Call for public inquiry into helicopter safety 10 years on from North Sea crash

Offshore union RMT is repeating its call for a full public inquiry into North Sea helicopter safety a decade after the Super Puma tragedy.

Fourteen oil workers and two crew died when a Bond Super Puma plunged into the water off the Aberdeenshire coast on April 1, 2009.

An Air Accidents Investigation Branch (AAIB) probe into the crash found that the aircraft suffered a “catastrophic failure” of its main rotor gearbox, while a fatal accident inquiry (FAI) in 2014 found that the tragedy might have been avoided.

RMT is calling for lasting changes to regulatory standards to make the industry safer in the wake of a series of tragedies in recent years.

North Sea helicopter crash
Sixteen people died in the crash in 2009 (top row, from the left) James Costello, Vernon Elrick, Brian Barkley, Raymond Doyle, (second row, from left) Warren Mitchell, Gareth Hughes, David Rae, Nairn Ferrier, (third row, from left) Stuart Wood, Richard Menzies, James Edwards, Alex Dallas, (bottom row, from left) Leslie Taylor, Nolan Carl Goble, Paul Burnham and Mihails Zuravskis (Police Scotland/PA)

Eleven passengers and two crew members were killed when a Super Puma 225 aircraft came down near the city of Bergen, Norway, in April 2016 while in August 2013 a Super Puma L2 carrying oil rig workers ditched in the North Sea leaving four people dead.

RMT General Secretary Mick Cash said: “On the 10th Anniversary of the Super Puma disaster off Peterhead that cost 16 workers their lives our thoughts are with the families, colleagues and friends affected by the tragedy.

“Offshore workers remain angry that despite a five-year Fatal Accident Inquiry process we still await justice, meaningful changes and the public inquiry into helicopter safety in the North Sea that has long been our central demand.

“Meanwhile confidence in the safety of offshore helicopter transport has declined as we continue to see commercial pressures on standards in a culture of cost-cutting.

“On this grim anniversary for the industry the union pledges to step up the fight for North Sea helicopter safety, a public inquiry and lasting changes to regulatory standards that are the best way to restore offshore workers’ confidence.”

The crash in 2009 claimed the lives of captain and co-pilot Paul Burnham, 31, from Methlick in Aberdeenshire, and Richard Menzies, 24, from Droitwich Spa in Worcestershire.

Five men from Aberdeen died: Alex Dallas, 62, James Costello, 24, Stuart Wood, 27, Vernon Elrick, 41, and Brian Barkley, 30; and two workers were from Aberdeenshire: Leslie Taylor, 41, from Kintore, and Warren Mitchell, 38, from Oldmeldrum.

The other victims were Raymond Doyle, 57, from Cumbernauld; David Rae, 63, from Dumfries; Gareth Hughes, 53, from Angus; Nairn Ferrier, 40, from Dundee; James Edwards, 33, from Liverpool; Nolan Goble, 34, from Norwich; and Mihails Zuravskis, 39, from Latvia.

In a statement after the FAI Bond Offshore said it accepted that it had made mistakes and that lessons have been learned and continue to be learned.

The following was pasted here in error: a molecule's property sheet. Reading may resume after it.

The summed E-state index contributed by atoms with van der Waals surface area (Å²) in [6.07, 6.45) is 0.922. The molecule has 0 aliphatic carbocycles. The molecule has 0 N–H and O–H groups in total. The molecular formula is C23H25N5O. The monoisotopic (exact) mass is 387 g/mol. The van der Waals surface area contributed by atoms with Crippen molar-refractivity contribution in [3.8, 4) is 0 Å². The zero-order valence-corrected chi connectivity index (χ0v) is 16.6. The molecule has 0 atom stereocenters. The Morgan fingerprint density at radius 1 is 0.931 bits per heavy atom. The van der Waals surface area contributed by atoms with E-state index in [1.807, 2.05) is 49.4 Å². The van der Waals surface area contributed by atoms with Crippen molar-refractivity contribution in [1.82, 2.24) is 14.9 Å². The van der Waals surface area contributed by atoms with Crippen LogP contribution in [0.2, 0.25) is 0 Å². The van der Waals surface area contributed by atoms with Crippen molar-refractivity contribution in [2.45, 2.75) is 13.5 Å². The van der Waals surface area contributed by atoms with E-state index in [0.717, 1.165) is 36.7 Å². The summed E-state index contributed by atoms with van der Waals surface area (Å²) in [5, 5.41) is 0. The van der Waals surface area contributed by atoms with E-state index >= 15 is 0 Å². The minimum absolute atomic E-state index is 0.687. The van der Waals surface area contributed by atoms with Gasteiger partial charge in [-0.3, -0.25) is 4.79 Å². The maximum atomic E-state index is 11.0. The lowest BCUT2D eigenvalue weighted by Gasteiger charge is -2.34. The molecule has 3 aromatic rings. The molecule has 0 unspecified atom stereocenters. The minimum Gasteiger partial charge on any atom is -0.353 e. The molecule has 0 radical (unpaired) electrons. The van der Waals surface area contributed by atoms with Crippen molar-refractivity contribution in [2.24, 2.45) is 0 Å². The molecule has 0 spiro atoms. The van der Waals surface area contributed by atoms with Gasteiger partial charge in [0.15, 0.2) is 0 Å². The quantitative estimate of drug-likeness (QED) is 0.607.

A Department for Transport spokesman said: “We have given this matter careful and serious consideration, and the CAA has already undertaken a comprehensive review into this matter.

“We found that a public enquiry would not achieve anything beyond the assurances already provided by this review, which culminated in number of significant changes to increase the safety standards of offshore helicopter flights.”

Paul Wheelhouse MSP, Minister for Energy, Connectivity and the Islands, said: “The offshore workforce’s concerns on helicopter safety are a shared priority of the highest order and, especially on this day, our thoughts are with the families, colleagues and friends of those who lost their lives in the Super Puma tragedy.

“While we have no legal or regulatory powers in respect of aviation safety, we have made clear to our industry partners that nothing is more important than ensuring the safety of those who work offshore.

“We are very sympathetic to the underlying concerns of the offshore workforce, and have raised specific issues with employers on their behalf.

“However, we do not believe a public inquiry into helicopter safety would, at this time, add to the significant streams of work being undertaken by the Civil Aviation Authority, Unions, operators and other stakeholders in developing and implementing a range of safety measures to address concerns that have been raised.”

Deirdre Michie, chief executive of Oil and Gas UK, said: “As we mark the 10th anniversary of the tragic Super Puma helicopter crash in the North Sea, our thoughts remain with the families, friends and colleagues who lost loved ones that day and we will never forget them.

“This anniversary serves as a stark reminder that we can never be complacent about ensuring safe operations in our industry.”

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